Milton was already thinking of intellectual exchange in terms of trade by 1642, when he published The Reason of Church Government. Recalling the parable of the talents, he reminded readers of their duty to improve the gifts entrusted to them. They must determine how best to "dispose and employ those summes of knowledge and illumination, which God hath sent [them] into this world to trade with," striving to bear themselves "uprightly" in their "spiritual factory" and to promote a "heavenly traffick" (CPW 1:801-02). Yet "having receiv'd amongst [their] allotted parcels certain pretious truths of such an orient lustre as no diamond can equall," they might find themselves kept from the market by powerful men who have an interest in suppressing what they have to sell. For "the great Marchants of this world fearing that this cours would soon discover, and disgrace the fals glitter of their deceitfull wares wherewith they abuse the people, like poor Indians with beads and glasses, practize by all meanes how they may suppresse the venting of such rarities" (CPW 1:801-02).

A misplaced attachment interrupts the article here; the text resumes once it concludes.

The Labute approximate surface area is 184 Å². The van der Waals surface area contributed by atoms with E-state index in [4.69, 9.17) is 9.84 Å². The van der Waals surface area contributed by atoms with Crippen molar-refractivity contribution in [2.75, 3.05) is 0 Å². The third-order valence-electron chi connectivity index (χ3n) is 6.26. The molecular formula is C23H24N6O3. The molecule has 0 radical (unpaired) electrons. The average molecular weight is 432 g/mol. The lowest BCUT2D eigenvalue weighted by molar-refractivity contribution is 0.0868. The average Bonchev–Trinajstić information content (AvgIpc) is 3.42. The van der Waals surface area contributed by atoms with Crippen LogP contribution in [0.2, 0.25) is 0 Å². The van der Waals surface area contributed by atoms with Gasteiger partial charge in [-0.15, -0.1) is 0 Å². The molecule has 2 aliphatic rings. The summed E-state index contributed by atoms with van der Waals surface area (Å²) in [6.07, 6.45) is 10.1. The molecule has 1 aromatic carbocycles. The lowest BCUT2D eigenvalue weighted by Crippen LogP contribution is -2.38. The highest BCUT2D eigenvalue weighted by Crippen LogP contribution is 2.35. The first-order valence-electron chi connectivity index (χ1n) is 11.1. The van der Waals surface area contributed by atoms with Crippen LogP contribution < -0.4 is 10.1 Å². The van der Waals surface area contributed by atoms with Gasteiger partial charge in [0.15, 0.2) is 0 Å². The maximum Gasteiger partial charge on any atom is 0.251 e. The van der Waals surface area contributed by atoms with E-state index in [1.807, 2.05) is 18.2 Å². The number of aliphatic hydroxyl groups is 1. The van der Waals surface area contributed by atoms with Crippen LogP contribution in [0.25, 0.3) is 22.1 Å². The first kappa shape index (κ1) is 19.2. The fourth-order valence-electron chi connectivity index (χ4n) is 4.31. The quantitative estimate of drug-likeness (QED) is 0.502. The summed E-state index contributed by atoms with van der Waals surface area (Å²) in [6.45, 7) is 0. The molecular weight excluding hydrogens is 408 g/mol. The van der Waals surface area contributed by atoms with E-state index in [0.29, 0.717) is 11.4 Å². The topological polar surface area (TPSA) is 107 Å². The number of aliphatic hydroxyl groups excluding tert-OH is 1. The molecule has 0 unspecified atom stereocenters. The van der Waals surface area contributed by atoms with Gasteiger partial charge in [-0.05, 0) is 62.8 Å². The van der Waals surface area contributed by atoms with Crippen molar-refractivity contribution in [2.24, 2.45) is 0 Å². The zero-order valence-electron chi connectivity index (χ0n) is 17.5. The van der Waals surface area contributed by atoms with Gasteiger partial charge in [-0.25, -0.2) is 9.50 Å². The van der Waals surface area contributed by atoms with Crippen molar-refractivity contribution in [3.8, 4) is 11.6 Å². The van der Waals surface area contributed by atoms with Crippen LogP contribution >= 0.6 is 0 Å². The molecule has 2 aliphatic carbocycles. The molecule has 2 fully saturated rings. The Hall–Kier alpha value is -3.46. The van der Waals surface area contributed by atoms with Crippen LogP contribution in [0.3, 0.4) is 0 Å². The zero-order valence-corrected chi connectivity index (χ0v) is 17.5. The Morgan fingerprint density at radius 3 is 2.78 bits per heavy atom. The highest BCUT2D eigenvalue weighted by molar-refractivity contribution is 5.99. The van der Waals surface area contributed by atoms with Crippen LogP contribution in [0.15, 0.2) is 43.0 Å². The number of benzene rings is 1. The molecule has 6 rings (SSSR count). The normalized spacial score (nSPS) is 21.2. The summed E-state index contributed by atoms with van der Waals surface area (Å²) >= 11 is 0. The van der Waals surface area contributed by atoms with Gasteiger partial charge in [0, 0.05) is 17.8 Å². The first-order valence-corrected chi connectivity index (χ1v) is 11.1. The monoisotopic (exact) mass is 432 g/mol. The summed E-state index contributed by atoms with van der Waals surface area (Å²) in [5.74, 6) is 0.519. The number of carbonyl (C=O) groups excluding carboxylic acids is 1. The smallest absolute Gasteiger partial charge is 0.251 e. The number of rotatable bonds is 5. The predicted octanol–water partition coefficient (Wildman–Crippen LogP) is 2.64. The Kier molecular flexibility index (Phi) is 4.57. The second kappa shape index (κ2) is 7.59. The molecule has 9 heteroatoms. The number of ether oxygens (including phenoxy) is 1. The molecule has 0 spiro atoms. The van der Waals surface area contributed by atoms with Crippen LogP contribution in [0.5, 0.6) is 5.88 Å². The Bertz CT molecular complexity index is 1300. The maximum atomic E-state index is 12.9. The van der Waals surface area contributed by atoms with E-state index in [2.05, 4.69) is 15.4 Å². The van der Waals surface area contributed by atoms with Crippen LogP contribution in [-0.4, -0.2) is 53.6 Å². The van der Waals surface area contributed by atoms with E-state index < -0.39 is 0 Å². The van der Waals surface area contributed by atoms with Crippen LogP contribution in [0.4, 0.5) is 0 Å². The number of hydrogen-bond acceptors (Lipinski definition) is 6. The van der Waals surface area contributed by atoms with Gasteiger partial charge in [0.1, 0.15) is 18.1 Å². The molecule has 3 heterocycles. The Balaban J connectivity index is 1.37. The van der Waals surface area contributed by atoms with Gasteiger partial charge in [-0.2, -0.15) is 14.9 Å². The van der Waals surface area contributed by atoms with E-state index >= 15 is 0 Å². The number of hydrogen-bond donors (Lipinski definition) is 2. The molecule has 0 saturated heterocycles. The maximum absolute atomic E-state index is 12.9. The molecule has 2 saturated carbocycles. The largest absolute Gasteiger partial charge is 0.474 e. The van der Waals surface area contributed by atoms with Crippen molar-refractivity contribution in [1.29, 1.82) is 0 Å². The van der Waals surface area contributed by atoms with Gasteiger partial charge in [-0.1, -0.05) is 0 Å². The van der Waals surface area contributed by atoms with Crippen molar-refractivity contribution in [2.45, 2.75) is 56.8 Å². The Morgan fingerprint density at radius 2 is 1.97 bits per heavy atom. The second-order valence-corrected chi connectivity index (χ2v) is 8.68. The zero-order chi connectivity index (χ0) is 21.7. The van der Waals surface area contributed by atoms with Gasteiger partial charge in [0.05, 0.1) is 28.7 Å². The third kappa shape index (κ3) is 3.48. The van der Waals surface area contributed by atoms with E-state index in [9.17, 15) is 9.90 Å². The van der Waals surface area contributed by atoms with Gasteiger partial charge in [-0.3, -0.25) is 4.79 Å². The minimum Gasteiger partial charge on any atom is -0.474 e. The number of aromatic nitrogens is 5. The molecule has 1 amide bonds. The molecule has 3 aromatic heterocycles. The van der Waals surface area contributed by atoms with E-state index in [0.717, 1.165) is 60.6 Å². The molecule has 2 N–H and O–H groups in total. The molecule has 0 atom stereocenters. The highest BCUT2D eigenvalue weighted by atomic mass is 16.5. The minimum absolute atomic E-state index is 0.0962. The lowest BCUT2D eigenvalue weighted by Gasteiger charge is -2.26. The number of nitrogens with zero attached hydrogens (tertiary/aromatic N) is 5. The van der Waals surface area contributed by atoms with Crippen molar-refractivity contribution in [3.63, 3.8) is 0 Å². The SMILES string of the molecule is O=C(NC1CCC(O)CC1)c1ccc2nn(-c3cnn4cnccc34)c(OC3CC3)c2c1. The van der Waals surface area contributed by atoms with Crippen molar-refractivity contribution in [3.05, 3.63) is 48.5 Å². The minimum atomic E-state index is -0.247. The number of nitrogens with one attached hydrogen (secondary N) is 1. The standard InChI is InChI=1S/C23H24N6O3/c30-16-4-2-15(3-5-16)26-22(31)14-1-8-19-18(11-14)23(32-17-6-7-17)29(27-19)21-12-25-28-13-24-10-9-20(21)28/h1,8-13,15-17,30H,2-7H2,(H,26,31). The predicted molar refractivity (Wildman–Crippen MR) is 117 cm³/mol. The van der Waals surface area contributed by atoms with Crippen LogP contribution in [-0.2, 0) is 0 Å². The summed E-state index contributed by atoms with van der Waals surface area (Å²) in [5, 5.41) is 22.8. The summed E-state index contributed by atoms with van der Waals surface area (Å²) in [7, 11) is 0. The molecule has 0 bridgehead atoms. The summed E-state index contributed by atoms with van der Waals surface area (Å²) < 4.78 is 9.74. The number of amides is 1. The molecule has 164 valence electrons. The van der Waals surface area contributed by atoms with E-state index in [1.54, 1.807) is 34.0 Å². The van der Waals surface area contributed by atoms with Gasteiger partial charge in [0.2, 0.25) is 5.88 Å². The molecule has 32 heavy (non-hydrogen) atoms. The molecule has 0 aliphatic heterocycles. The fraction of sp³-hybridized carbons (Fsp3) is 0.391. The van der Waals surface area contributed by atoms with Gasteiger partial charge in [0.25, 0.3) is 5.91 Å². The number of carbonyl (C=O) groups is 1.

It is little wonder, then, that in responding to the Long Parliament's Licensing Order of June 14, 1643, Milton should again think of intellectual exchange in terms of trade. For the order used a grant of exclusive privileges to a select group of master printers to align the economic interest of the Stationers' Company with Parliament's aim of controlling the press: it erected an economic monopoly and imposed an intellectual restriction in a single measure. The Stationers themselves were granted rights of search and seizure so that in jealously guarding their monopoly against interloping printers and booksellers they might suppress unsanctioned printing. Milton felt the weight of their authority in August 1644, when they pursued him for the unlicensed publication of his divorce tracts. In Areopagitica, Milton responded not just with a vindication of liberty in the face of oppression but with a model of intellectual exchange that, relying on the theories and arguments of free trade advocates, contended that men could best generate truth when they were left free to exercise their industry and employ their skill in producing, venting, and purchasing ideas in an open market. In short, he advanced a new ideal of the way the public sphere should operate.